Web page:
Extrathoracic Location and “Borderline” Histology are Associated with Recurrence of Solitary Fibrous Tumors After Surgical Resection
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Most solitary fibrous tumors (SFTs) are cured by complete resection, but many recurrent and metastatic SFTs do not respond to treatment and are fatal. Malignant histology, defined by England’s pathologic criteria, is strongly associated with recurrence, but some benign SFTs still behave aggressively. Several studies have suggested that extrathoracic SFTs have a worse prognosis. We reviewed thoracic and extrathoracic SFTs from our institution to determine if extrathoracic location is associated with recurrence, independent of malignant histology.
With IRB approval, we retrieved patient pathology reports from the Johns Hopkins Surgical Pathology database between 1991 and 2011 and included 83 SFT patients in our analysis. Patient history and outcomes were obtained from the medical record and primary care physicians. Predictors of recurrence were analyzed by univariate and multivariate analysis and survival determined by the Kaplan–Meier method.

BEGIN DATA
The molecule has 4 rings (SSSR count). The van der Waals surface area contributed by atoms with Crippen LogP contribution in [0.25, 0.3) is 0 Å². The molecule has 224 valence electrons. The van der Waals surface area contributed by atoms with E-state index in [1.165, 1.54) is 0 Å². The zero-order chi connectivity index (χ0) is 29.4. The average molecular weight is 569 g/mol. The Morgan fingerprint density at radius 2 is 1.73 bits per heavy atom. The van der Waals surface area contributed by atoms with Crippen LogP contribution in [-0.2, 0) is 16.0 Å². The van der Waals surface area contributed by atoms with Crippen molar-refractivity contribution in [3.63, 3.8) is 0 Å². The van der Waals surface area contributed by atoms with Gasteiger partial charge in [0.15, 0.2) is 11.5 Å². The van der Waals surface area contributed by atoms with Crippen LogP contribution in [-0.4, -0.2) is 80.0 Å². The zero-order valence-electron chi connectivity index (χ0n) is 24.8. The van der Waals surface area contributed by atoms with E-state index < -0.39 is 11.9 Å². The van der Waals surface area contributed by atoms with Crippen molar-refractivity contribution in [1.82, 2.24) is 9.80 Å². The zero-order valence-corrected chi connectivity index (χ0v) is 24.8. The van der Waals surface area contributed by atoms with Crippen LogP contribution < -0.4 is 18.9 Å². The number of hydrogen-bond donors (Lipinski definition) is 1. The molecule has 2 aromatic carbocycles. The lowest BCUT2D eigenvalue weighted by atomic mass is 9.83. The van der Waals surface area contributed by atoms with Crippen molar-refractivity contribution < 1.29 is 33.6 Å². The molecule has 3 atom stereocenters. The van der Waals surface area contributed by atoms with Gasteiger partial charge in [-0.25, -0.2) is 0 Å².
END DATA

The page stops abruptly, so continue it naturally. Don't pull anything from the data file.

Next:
Of the 83 patients, 59 had extrathoracic SFTs in neurologic (n = 24), extremity or head/neck (n = 13), or visceral/intraabdominal (n = 22) sites. A total of 74 SFTs were classified benign and 9 as malignant. Of the 14 recurrences, 13 occurred in extrathoracic SFTs; only 7 were classified as malignant. Multivariate analysis confirmed that malignant histology had the strongest association with recurrence, but extrathoracic location also independently predicted recurrence. A total of 20 benign SFTs possessed 1 or more of England’s criteria but to an insufficient degree for malignant classification. These “borderline” SFTs were more likely to recur than benign SFTs without these features.
Extrathoracic and “borderline” SFTs with any of England’s criteria have a higher risk of recurrence.
Statistics support provided by the Biostatistics Center of the Johns Hopkins Bloomberg School of Public Health.
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